Nikki Fried, lawmakers eye wildfire risk months after Michael
Agriculture Commissioner Nikki Fried addresses the Senate Agriculture Committee ahead of the 2019 Legislative Session.

Fallen trees and dry weather could mean trouble for Northwest Florida.

An increased threat of wildfire resulting from fallen timber in Northwest Florida is prompting Agriculture Commissioner Nikki Fried to encourage “fast action” toward debris cleanup.

Fried, a Democrat, told the Senate Agriculture Committee on Tuesday that downed trees and other debris from Hurricane Michael make wildfire prevention a priority, as “we get into a dryer season.”

“If we don’t clear those fields and replant, the amount of devastation from forest fires is going to be something that we want to prevent,” Fried said, adding that “fast-tracking” cleanup is a priority.

The crop suffering the most financial damage from Hurricane Michael is the state’s forestry industry. It makes up most of Michael’s agriculture toll, taking up $1.3 billion of Michael’s $1.47 billion crop impact. The looming threat of wildfires as a result of fallen trees is a tangential impact.

Fried told the panel of lawmakers she’d soon release a “very robust legislative agenda which will include helping to provide our farmers and our timber industry with the disaster relief we so desperately need.”

According to the Department of Agriculture and Consumer Services, more than 200 communities face an increased risk of wildfire as a result of Hurricane Michael. Fuel loadings, according to the agency, are 10 times more than normal.

Jim Karels, Director of the Florida Forest Service, reiterated the risk of wildfires to the panel.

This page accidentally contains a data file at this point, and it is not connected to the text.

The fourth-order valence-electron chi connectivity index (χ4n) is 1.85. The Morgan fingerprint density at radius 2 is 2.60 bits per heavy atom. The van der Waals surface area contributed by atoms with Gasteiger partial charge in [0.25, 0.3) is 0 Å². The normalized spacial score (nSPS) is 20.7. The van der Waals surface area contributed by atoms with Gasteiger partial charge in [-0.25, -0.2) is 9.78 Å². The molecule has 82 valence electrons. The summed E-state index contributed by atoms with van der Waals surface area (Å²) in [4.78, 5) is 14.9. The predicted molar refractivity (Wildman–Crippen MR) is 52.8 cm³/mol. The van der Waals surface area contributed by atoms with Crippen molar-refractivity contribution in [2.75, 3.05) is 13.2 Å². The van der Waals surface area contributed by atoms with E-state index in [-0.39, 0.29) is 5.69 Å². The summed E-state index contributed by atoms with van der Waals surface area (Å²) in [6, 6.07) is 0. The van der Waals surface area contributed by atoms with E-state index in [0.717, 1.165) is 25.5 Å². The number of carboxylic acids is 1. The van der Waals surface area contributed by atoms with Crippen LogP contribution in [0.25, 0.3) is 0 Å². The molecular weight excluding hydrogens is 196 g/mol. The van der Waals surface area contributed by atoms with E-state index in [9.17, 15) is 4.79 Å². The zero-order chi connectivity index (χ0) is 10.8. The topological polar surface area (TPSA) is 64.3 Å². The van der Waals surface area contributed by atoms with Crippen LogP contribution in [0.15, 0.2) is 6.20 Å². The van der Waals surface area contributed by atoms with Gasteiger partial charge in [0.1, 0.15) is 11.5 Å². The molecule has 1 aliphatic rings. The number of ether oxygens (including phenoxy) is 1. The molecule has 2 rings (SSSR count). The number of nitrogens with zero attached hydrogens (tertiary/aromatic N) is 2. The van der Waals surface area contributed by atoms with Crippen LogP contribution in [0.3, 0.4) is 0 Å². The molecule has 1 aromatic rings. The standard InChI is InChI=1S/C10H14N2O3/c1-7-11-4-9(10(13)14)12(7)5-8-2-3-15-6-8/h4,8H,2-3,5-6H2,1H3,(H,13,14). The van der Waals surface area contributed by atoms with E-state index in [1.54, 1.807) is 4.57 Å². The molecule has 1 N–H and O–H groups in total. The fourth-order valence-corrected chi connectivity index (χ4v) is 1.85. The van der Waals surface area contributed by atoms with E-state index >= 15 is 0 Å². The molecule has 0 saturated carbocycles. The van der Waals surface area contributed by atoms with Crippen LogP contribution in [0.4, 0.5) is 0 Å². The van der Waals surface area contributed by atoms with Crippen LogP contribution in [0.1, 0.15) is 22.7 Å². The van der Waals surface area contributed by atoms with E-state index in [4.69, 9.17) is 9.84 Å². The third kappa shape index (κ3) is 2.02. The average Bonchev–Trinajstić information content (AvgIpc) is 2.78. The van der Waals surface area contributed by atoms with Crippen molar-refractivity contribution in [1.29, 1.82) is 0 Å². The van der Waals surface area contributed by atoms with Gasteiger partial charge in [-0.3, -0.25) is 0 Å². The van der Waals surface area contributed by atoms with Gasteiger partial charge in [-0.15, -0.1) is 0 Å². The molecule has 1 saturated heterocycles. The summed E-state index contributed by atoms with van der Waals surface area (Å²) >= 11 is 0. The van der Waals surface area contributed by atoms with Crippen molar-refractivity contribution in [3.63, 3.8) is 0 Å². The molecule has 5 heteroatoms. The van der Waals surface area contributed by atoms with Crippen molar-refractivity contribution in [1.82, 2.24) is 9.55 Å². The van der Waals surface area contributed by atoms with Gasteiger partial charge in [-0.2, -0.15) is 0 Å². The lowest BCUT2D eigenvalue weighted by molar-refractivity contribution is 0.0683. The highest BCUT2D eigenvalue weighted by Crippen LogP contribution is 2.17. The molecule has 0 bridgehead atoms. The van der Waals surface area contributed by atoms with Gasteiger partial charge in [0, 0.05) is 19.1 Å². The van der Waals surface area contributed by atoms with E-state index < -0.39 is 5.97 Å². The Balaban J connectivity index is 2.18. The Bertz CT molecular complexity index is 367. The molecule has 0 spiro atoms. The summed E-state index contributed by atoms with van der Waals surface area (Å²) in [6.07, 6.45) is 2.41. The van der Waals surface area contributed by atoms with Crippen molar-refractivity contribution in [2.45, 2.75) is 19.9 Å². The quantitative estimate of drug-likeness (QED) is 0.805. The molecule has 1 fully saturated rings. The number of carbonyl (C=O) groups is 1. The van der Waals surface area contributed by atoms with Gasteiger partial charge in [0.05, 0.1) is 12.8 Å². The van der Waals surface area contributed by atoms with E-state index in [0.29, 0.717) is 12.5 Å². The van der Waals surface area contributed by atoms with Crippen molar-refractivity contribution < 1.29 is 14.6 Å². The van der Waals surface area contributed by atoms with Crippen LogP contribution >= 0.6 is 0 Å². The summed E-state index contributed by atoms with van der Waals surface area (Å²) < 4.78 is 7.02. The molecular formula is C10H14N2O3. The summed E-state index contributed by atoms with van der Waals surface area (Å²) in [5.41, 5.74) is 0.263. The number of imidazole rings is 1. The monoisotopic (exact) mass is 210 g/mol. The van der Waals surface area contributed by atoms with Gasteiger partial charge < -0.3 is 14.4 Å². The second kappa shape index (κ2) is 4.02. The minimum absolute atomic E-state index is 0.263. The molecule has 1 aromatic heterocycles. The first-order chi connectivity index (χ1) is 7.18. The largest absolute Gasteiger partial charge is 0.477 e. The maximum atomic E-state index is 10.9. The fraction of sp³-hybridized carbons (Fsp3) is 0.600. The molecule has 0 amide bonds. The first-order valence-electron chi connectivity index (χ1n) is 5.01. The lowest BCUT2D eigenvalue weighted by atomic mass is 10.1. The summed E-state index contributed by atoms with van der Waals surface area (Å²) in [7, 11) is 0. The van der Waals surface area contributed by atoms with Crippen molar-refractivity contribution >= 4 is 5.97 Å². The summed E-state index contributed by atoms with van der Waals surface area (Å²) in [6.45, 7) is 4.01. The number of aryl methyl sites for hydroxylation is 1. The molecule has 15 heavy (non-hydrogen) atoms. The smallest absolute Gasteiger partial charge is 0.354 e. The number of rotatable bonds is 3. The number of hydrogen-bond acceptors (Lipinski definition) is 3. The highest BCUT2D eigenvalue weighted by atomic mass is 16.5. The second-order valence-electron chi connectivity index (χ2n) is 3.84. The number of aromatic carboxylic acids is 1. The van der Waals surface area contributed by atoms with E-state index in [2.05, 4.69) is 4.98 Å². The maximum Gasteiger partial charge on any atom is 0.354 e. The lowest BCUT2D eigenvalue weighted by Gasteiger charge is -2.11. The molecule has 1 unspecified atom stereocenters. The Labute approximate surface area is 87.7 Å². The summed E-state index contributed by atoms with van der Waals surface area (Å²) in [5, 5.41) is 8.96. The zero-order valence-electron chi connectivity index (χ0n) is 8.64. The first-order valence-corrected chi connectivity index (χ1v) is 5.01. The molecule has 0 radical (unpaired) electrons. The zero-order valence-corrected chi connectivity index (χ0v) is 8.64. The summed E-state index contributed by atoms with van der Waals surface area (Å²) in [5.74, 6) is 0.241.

“If it gets dry, it’s a huge threat,” Karels said.

Karels said that already there have been a number of fires since the storm, but one last week occurred in a “blowdown … a heavy timber area.”

“It took us two hours to get to it,” he added.

Karels presented to the panel some forthcoming changes in the Florida Department of Agriculture and Consumer Services’ annual budget request.

Among the line items: A near $5 million request for a helicopter to fight fires in Northwest Florida.

“Without those helicopters, we will be in dire straits when the conditions get dry and these fires start appearing,” Karels said.

The Florida Forest Service, a branch of FDACS, also will request $3.8 million for “heavy dozers, debris removal vehicles and operating costs to address wildfire threat.”

As well, Karels and company are looking for $20 million to kickstart a debris removal and reforestation program, along with $547,000 for “wildfire mitigation” and a “prescribed fire and fire prevention program addressing hurricane issues.”

State Sen. Ben Albritton, a Wauchula Republican who chairs the panel, told reporters afterward Karel’s presentation will help “this committee really understand that [Michael] is legitimately catastrophic.”

Last updated on January 22, 2019

Danny McAuliffe

Danny McAuliffe is a Tallahassee correspondent for Florida Politics. He is a graduate of Florida State University, where he served as the editor of the FSView & Florida Flambeau. He is a lifelong Floridian and indulges in swimming, hiking, running and memes when the news cycle permits. Reach him at [email protected]

One comment

  • Eva Hayes

    January 23, 2019 at 2:18 pm

    Thank you for the update. As a pine tree producer in Calhoun County, Fl I can’t understate the devastation that occurred from Hurricane Michael. We need all of the help we can get to be back in business. It is a long term business which will take 15 to 18 years from now to get some sort of income coming in. We can’t do this on our own. The best way to prevent a wildfire like the one in California is to get the timber up off the ground and to do that
    we need resources. We have 2200 acres to get back into production. Our county depends on the timber industry for jobs of all kinds from producers to loggers to truck drivers and many more. We need for legislators to pass Bill’s that will help timber producers to get back on their feet.

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